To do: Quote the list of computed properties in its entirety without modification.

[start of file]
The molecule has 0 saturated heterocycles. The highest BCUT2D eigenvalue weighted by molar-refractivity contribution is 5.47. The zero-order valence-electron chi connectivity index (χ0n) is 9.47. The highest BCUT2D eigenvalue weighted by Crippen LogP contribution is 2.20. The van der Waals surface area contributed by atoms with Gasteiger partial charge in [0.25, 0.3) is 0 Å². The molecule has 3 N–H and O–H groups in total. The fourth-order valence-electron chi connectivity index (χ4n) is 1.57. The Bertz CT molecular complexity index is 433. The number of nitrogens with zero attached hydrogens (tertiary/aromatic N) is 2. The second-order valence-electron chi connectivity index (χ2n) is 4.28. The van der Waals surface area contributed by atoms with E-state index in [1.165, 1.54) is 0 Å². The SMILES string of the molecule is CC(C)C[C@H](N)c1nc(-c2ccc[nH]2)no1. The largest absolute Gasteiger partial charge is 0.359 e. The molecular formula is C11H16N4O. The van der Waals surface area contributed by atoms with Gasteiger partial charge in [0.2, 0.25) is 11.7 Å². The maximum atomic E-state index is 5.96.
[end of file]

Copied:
The molecule has 0 saturated heterocycles. The highest BCUT2D eigenvalue weighted by molar-refractivity contribution is 5.47. The zero-order valence-electron chi connectivity index (χ0n) is 9.47. The highest BCUT2D eigenvalue weighted by Crippen LogP contribution is 2.20. The van der Waals surface area contributed by atoms with Gasteiger partial charge in [0.25, 0.3) is 0 Å². The molecule has 3 N–H and O–H groups in total. The fourth-order valence-electron chi connectivity index (χ4n) is 1.57. The Bertz CT molecular complexity index is 433. The number of nitrogens with zero attached hydrogens (tertiary/aromatic N) is 2. The second-order valence-electron chi connectivity index (χ2n) is 4.28. The van der Waals surface area contributed by atoms with E-state index in [1.165, 1.54) is 0 Å². The SMILES string of the molecule is CC(C)C[C@H](N)c1nc(-c2ccc[nH]2)no1. The largest absolute Gasteiger partial charge is 0.359 e. The molecular formula is C11H16N4O. The van der Waals surface area contributed by atoms with Gasteiger partial charge in [0.2, 0.25) is 11.7 Å². The maximum atomic E-state index is 5.96.